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Facilitator Facilitatee: 45 Questions to Push Pair Thinking Deeper

his week, a new pair activity, “Facilitator Facilitatee” which hands over to the children the job of pushing past opinions and initial reasons to make their partner think more deeply. There are two versions of the activity: a Powerpoint for use by groups sitting down, or a PDF of printable cards for use in a “Cocktail Party” activity if you have space to mill about. The PDF is downloadable here, and the Powerpoint can be downloaded below:

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Facilitator

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Each slide or card features one of 39 different red questions for the “facilitatee” in each pair to answer. The black questions, which are the same every time, are for use by the facilitator in each pair to push the thinking deeper. The facilitator can only use the black questions and cannot put in his or her own ideas.

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In the Powerpoint version, all the pairs in the class can work from the same slide, and you can then advance to the next slide so that facilitator and facilitatee can swap roles.

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If you chop up the cards in the PDF to run a cocktail party, everyone picks up a card and then mills around the empty space to find a partner. One in each pair asks their partner the red question, and then facilitates their thinking using the black questions. Then they swap roles and use the other red question in their pair. Once each has had a turn as facilitator, they swap cards and find new partners. That way, people will tend to get to experience the same question twice, once as facilitator and once as facilitatee.
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Tom ran the powerpoint version of this with Year 5, and we have run the Cocktail Party version with teachers, and it has been very successful.
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Inflexive Facilitation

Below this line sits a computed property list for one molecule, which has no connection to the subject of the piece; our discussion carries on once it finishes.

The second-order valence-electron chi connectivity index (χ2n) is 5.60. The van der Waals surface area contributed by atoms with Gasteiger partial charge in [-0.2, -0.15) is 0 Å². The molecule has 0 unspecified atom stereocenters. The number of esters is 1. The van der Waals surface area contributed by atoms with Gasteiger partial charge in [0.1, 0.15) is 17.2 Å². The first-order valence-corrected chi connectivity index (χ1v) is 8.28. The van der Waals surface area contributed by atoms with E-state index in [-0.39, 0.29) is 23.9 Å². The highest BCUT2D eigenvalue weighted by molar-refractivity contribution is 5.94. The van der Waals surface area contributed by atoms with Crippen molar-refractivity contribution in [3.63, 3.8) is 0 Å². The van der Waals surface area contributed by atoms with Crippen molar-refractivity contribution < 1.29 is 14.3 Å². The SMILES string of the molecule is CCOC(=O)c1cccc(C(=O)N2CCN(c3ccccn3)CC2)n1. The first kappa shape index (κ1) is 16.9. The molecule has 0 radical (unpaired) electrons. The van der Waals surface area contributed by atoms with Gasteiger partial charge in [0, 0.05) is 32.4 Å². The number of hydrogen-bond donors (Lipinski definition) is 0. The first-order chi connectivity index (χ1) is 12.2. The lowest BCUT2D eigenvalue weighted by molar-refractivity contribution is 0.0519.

The black “contentless” questions were culled/developed from a recent training exchange Tom and I had with www.philosophy-foundation.org They train and place philosophy graduates in schools for regular visits, rather like the residencies Tom does. They also provide excellent free resources, and the books, especially “If Machine” and “If Odyssey” are good investments.
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These questions got me thinking about how similar good facilitation is to other practices, such as coaching and counselling, in which the aim is to draw thinking out through skilful, non-leading questions, rather than for the facilitator to impose a view. I’m using the term “inflexive” for this sort of facilitation, which turns the thinking back in upon itself. It is closely connected to good listening and a shift in power from teacher to pupils, and fits with the “Take A Back Seat” principle of Philosophy Circles.
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The tricky thing in a classroom situation is that this sort of probing keeps the focus on one child, which has a cost in terms of how many people get to talk, and so getting the children to do more of the facilitation themselves in pairs may be a way to get maximise depth and participation at the same time.
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